Back Europe's recovery, Danish PM urges rest of world
by Daniel Mason
The rest of the world should stand ready to support Europe's recovery when it begins to bounce back from the economic crisis next year, Danish Prime Minister Helle Thorning-Schmidt has told an audience in China.
Speaking at the World Economic Forum's annual New Champions event in Tianjin the northeast of the country, Thorning-Schmidt acknowledged that Europe was "very challenged" and the situation was "far from satisfactory".
But she said progress had been made in resolving the crisis. "Europe has already done a lot and we should not talk the efforts of European leaders down," she said. "Even though the steps we have taken are slow and the way we take decisions may not be pretty, we must recognise that we have come very far and the results we have produced would have been unthinkable only a year ago."
She urged business leaders: "When Europe shows the first signs of recovery, which we will do next year, the rest of the world should push this movement. It will not just be for the benefit of Europe but also for the world. Invest in Europe, trade more with Europe, believe that Europe will recover."
At the same event, Latvia's Prime Minister Valdis Dombrovskis hailed the European Central Bank's pledge last week to purchase unlimited sovereign bonds from struggling eurozone countries that request aid, subject to certain conditions. "The ECB must be cautious and fiscal discipline must not be forgotten – but having the ECB in the background should remove the questions in the market," Dombrovskis said.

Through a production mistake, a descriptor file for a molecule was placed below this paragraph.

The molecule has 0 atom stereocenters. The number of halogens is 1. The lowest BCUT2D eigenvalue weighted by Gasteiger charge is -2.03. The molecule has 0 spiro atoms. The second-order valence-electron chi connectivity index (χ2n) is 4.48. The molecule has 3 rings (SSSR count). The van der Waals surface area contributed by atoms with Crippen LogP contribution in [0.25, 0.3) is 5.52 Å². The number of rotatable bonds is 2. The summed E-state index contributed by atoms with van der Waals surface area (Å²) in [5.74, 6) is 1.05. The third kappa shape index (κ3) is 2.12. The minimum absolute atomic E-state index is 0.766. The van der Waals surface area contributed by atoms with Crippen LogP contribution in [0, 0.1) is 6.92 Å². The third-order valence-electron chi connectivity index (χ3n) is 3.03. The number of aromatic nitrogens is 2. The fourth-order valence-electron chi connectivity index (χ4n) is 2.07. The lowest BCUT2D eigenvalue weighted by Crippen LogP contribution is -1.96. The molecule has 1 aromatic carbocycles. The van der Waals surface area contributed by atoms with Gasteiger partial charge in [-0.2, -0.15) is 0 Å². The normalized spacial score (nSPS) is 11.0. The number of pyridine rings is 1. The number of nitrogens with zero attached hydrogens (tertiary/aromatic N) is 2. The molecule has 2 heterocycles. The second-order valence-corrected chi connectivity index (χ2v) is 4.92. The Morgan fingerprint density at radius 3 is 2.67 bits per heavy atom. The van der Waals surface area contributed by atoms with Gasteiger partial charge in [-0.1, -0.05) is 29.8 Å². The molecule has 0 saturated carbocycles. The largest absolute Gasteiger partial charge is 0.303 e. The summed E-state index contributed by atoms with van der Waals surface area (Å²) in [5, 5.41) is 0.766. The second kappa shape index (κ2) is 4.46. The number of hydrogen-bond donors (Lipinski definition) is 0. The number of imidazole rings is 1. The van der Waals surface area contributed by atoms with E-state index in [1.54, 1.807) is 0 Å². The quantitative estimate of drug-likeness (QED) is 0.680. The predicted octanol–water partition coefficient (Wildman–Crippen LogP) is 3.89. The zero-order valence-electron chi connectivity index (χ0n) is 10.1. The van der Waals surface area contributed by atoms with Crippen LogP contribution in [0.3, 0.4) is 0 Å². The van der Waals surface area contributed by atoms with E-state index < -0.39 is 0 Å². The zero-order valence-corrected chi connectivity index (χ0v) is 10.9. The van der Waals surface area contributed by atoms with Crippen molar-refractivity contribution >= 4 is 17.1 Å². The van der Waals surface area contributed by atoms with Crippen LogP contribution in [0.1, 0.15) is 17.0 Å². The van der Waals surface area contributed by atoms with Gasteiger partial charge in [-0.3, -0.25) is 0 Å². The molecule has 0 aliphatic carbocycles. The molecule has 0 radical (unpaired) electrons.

"The very fact that there is a credible firewall will reduce the market pressure," he said, adding that decisions taken by European leaders – such as the introduction of strict new rules to maintain fiscal discipline, and proposals for a banking union that are due to be unveiled tomorrow – "should lead the eurozone out of the crisis".
Meanwhile Spanish Prime Minister Mariano Rajoy told the television channel TVE that he had made no decision on whether to ask for assistance from the eurozone bail-out funds and ECB. "I am absolutely convinced that everyone will be reasonable, but I insist that we haven't taken a decision," he said. "I will look at the conditions. I would not like, and I could not accept, being told which were the concrete policies where we had to cut."
Elsewhere, Germany's Constitutional Court has confirmed that it will make its ruling on whether the new euro bail-out fund – the European Stability Mechanism – violates the country's constitution tomorrow. It has rejected a bid by German member of parliament Peter Gauweiler to delay the decision in light of the ECB's latest proposals.
She is living in dreamland - eurozone recovery next year, you are having a laugh. After Spain and Italy, France is next to fall by the wayside.
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